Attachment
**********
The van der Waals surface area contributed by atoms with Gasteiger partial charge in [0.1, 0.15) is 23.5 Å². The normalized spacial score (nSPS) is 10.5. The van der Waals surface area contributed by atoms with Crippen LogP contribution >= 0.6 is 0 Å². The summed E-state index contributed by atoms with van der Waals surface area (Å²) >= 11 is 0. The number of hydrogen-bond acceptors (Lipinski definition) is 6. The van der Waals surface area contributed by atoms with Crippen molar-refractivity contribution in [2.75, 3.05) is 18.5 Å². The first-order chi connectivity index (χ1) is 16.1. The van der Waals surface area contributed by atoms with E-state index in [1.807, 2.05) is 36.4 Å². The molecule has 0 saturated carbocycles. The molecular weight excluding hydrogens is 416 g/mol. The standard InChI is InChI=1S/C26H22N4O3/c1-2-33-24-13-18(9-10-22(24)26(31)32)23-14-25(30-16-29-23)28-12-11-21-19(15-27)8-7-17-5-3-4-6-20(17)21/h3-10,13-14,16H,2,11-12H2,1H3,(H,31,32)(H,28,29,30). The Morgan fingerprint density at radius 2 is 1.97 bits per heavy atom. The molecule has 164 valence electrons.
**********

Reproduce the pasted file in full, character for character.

The van der Waals surface area contributed by atoms with Gasteiger partial charge in [0.1, 0.15) is 23.5 Å². The normalized spacial score (nSPS) is 10.5. The van der Waals surface area contributed by atoms with Crippen LogP contribution >= 0.6 is 0 Å². The summed E-state index contributed by atoms with van der Waals surface area (Å²) >= 11 is 0. The number of hydrogen-bond acceptors (Lipinski definition) is 6. The van der Waals surface area contributed by atoms with Crippen molar-refractivity contribution in [2.75, 3.05) is 18.5 Å². The first-order chi connectivity index (χ1) is 16.1. The van der Waals surface area contributed by atoms with E-state index in [1.807, 2.05) is 36.4 Å². The molecule has 0 saturated carbocycles. The molecular weight excluding hydrogens is 416 g/mol. The standard InChI is InChI=1S/C26H22N4O3/c1-2-33-24-13-18(9-10-22(24)26(31)32)23-14-25(30-16-29-23)28-12-11-21-19(15-27)8-7-17-5-3-4-6-20(17)21/h3-10,13-14,16H,2,11-12H2,1H3,(H,31,32)(H,28,29,30). The Morgan fingerprint density at radius 2 is 1.97 bits per heavy atom. The molecule has 164 valence electrons.